Importantly, as Metzger and Kelleher indicate, cultural progress does not exist in a vacuum; representation is necessary in part because it engenders material progress. Concepts related to positive representation in media, like a firm understanding of one’s place in society, a sense of belonging, and impressions of solidarity, can help to guide marginalized young people through an adverse social environment, allowing them to achieve greater success over time. Moveover, as Jane Hafen suggests, positive representation often promotes strong communal bonds, allowing for enduring racial solidarity where stereotypical depictions only serve to isolate and encourage othering. Metzger and Kelleher’s focus on young adult literature is apt in this sense, considering that secondary education greatly informs an individual’s later prospects. Young adult literature is particularly crucial for one’s development, and as Joseph Bruchac indicates, the incorporation of a narrative may enable a student to understand aspects of their own history more effectively than a set of facts detached from personal context. By encouraging success in school and beyond, positive representation provides the groundwork for effective resistance to the existing American power structure.

Progress Report I – 2007 Gwinnett County Case

My partner Olivia and I have made considerable progress on our project over the past week, having settled on a 2007 case involving a challenge to author J.K. Rowling’s Harry Potter series in Georgia’s Gwinnett County school system. We have ultimately decided to pursue this case, rather than committing to a more general study of the mid 20th-century Georgia Literature Commission, because we expect that a narrow focus will allow for greater specificity, and that a more recent case will better complement this course’s thematic and pedagogical approach. Additionally, Olivia has connections in the Gwinnett County school system who may potentially provide interviews, or help expedite the process of obtaining sources from local administrators.

A cursory investigation into publicly available sources reveals that the appellant in this case, Laura Mallory, a concerned parent affiliated with the Gwinnett County school system, alleged that the inclusion of Rowling’s books in the Magill Elementary School media center constituted state-sponsored promotion of Wicca, a modern religion which seeks to recontextualize pagan folk traditions. Mallory proposed that by providing access to Harry Potter, Gwinnett County had thus effectively violated the Establishment Clause of the First Amendment. Her case reached a state appellate court after being initially rejected by the Gwinnett County school board, but was again rejected according to a case summary made available by the Georgia Department of Education, on the grounds that she failed to present evidence satisfying the “especially high” burden of proof required to demonstrate “gross abuse of discretion” on the part of the local board. Wording in later accounts suggests that the case may have reached an additional court soon after the appellate case, but further research is required to distinguish between individual rulings with certainty.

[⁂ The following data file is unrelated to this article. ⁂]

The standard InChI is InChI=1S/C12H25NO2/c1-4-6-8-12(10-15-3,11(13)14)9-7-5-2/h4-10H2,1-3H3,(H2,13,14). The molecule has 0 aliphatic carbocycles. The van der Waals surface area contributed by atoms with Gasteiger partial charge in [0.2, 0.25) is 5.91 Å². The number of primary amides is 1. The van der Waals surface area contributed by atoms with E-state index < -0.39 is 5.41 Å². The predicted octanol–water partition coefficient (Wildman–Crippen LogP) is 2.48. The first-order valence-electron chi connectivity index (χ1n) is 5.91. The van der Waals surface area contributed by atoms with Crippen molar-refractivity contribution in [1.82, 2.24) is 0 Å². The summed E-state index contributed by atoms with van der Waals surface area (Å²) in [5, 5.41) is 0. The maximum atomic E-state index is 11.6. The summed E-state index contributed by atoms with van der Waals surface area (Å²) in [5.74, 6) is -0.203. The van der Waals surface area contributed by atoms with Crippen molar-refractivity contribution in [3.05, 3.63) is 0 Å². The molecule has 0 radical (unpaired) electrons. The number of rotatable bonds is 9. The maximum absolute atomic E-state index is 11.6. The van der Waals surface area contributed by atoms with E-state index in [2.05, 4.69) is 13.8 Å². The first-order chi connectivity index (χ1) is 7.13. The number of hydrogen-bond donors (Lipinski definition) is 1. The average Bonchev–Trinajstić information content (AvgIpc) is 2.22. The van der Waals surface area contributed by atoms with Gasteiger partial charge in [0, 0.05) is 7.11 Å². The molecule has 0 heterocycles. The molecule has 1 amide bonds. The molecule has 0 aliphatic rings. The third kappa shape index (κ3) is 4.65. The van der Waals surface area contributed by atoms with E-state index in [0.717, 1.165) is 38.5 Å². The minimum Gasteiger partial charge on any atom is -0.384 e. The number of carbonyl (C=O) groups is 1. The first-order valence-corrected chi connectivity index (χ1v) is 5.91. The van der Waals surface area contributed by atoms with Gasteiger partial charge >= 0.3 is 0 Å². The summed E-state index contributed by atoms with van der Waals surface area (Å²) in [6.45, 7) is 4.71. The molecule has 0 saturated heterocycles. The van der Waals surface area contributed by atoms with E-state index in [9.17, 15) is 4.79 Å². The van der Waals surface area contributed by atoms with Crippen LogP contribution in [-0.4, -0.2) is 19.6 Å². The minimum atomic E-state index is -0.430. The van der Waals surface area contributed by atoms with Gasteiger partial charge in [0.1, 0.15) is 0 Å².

Additional regional and religious context associated with the Mallory case, derived in part from relevant secondary sources, may allow for more meaningful research. To that end, I have personally contacted Dr. James Welborn III, a southern historian at Georgia College & State University, to inquire about additional books and articles involving southern progressivism and power dynamics in contemporary southern communities. Moving forward, I may also seek to contact members of the Georgia College sociology department to discuss the politics of victimization, particularly majority victimization and the appropriation of victimhood. Notable questions informing proper contextualization include Mallory’s background and denomination, her intent in structuring the case around the inherently secular Establishment Clause, and the extent of her stake in school literature over the course of these cases, namely the ages and enrollment statuses of her three children. While this case appears relatively short-lived and decisive, I predict that the bulk of our analysis will come from asking questions about the implicit meaning expressed in Mallory’s challenge rather than examining the explicit challenge itself; what can we conclude about her worldview and intent, based on her diction and conduct? Ideally, Mallory will concede to an interview, provided we are able to contact her at some point, as an interview would likely prove enlightening even if it were moderated by her own terms and sense of comfort with the topic.

Moving forward, our most immediate priority will be to obtain more holistic records of cases involving Mallory. It is also imperative that we identify other notable figures involved with these trials, and seek out any relevant information associated with them.